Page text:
The deadly cuteness of invasives

 

Some invasives are really hard to hate. Japanese honeysuckle is lovely to look at, lasts for awhile in a vase and it’s fun to show kids how to suck the juice out of it.  Exotic honeysuckle replace native forest shrubs and herbaceous plants by their invasive nature and early leaf-out. They shade out herbaceous ground cover and deplete soil moisture. Seeds are readily dispersed by birds. Some research suggests that the plant inhibits the growth of other plants in its vicinity.

flower multiflora

What rose has more blossoms tumbling down in joyful waterfalls than the multiflora rose?

Native To: Eastern Asia (Amrine 2002)

Date of U.S. Introduction: Late 1700s (Amrine 2002)

Means of Introduction: Cultivated as an ornamental, for erosion control, and as a living fence (Amrine 2002)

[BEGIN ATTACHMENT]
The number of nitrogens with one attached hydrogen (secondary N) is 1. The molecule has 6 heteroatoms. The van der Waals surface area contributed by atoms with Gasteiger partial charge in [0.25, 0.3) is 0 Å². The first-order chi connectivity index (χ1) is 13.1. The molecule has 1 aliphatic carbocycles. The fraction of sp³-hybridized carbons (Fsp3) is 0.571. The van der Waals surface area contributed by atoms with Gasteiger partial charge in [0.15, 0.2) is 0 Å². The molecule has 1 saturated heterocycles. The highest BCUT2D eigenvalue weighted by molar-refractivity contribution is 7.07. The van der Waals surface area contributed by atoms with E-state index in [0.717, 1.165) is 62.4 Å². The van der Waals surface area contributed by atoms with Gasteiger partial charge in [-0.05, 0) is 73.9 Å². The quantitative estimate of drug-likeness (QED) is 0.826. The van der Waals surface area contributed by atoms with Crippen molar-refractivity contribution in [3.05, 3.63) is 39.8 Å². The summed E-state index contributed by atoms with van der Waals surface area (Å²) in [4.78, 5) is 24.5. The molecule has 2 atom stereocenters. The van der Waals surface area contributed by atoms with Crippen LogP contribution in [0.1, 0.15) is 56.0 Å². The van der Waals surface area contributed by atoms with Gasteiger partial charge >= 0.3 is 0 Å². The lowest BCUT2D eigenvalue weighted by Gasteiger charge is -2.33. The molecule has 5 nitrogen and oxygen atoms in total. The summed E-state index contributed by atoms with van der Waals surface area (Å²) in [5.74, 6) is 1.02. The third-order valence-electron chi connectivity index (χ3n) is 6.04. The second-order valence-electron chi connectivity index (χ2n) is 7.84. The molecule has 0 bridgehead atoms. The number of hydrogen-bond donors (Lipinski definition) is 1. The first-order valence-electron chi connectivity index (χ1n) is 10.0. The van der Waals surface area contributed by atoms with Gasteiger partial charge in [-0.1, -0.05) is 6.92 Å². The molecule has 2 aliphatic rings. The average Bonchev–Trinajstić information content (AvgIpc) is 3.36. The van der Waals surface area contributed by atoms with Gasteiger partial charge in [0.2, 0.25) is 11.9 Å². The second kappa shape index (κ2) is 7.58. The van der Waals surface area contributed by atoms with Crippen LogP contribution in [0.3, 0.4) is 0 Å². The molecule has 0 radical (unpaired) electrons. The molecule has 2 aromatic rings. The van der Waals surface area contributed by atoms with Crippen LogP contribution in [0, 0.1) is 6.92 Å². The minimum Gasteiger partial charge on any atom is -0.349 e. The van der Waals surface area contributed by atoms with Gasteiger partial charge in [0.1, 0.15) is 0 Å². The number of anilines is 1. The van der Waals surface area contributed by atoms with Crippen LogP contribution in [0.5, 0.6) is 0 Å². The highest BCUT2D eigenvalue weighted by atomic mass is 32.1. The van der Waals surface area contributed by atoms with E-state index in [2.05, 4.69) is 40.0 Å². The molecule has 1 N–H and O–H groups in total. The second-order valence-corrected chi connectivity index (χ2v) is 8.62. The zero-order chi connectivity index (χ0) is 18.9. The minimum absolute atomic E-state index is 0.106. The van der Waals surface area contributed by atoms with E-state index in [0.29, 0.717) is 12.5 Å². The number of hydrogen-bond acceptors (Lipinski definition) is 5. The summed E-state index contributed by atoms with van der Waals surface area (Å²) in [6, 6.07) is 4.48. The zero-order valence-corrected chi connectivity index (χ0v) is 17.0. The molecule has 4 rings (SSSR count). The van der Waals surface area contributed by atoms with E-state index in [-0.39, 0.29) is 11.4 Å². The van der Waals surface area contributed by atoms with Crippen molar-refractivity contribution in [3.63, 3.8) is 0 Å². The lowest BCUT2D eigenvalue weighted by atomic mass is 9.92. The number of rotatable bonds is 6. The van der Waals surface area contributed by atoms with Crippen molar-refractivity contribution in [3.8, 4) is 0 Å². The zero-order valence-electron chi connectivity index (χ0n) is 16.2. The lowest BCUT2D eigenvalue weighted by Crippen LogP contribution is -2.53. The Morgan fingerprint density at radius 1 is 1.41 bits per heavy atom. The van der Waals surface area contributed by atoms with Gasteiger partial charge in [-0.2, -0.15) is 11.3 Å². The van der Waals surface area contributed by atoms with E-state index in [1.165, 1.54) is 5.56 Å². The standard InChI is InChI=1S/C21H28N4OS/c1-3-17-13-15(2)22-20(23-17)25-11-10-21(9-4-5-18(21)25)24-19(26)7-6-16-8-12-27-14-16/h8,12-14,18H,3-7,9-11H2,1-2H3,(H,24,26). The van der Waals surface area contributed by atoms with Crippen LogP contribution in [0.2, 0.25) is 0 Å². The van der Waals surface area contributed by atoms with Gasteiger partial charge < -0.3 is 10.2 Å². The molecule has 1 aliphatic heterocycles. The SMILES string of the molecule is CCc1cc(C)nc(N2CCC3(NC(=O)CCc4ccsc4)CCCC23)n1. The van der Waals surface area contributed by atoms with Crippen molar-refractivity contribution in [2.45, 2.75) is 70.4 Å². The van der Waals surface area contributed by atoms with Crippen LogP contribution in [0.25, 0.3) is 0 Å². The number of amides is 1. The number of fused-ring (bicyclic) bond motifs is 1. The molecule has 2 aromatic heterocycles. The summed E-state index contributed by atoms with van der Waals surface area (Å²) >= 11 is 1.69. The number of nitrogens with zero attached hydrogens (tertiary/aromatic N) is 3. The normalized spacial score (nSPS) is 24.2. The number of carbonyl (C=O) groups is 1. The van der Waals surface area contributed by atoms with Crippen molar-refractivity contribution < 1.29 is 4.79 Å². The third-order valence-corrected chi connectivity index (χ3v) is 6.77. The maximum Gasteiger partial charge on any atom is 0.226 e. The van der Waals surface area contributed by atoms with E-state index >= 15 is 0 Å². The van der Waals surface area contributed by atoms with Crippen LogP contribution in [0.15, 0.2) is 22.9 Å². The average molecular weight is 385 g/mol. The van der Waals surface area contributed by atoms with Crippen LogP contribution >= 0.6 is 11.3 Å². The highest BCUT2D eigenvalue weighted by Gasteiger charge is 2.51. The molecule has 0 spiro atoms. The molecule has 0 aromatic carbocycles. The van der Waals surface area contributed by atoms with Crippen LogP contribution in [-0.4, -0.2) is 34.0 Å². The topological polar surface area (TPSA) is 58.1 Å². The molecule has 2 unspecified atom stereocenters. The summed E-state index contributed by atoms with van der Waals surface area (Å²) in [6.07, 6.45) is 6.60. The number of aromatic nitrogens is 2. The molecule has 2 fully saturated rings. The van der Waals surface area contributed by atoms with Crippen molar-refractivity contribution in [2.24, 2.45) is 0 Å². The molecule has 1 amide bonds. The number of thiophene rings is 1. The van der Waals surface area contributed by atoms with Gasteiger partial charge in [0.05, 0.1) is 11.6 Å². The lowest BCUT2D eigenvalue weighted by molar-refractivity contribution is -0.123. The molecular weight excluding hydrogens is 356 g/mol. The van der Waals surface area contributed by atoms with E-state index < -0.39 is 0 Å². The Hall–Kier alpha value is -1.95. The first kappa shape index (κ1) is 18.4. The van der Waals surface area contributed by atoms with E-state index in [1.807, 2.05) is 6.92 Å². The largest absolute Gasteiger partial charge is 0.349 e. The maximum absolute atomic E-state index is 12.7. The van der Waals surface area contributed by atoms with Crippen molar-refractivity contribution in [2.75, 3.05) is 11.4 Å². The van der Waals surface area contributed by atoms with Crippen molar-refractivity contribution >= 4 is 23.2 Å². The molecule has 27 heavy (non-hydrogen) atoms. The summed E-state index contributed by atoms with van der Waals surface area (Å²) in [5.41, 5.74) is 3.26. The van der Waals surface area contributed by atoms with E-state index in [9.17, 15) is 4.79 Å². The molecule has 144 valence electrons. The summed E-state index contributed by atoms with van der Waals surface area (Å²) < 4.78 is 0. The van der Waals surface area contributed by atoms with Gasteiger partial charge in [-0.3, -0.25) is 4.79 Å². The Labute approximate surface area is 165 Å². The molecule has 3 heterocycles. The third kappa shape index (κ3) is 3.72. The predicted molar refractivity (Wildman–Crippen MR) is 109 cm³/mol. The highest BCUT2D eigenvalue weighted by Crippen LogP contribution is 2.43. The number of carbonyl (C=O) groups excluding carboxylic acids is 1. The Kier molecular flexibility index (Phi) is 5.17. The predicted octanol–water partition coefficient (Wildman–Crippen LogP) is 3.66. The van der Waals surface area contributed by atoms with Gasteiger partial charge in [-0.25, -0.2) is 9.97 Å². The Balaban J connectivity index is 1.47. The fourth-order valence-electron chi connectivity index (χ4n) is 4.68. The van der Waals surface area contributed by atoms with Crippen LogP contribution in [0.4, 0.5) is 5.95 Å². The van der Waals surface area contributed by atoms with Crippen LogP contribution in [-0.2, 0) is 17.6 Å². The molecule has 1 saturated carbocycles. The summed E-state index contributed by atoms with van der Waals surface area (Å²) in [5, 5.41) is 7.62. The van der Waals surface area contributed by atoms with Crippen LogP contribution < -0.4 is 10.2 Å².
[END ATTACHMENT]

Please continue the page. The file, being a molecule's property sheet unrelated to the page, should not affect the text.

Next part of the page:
Impact: Forms dense thickets that invade pastures and crowd out native species (Munger 2002)

BE STRONG! NATIVE SPECIES NEED YOUR HELP!
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Published by

Carrie Staples

Author, illustrator of "The Yarn Animal Book", probably the only craft book with instructions for making such unique yarn animals as an orangutan, an ant eater, a llama and a star-nosed mole and "The Single Minded Prince, a fairy tale for all ages about a boy and a pirate captain who both misbehave. The books and a booklet series based on each different yarn craft topic covered in "The Yarn Animal Book" (pompoms and other really easy yarn crafts, knitting, crocheting, rya, needlepoint and embroidery), are available on Amazon and Kindle.

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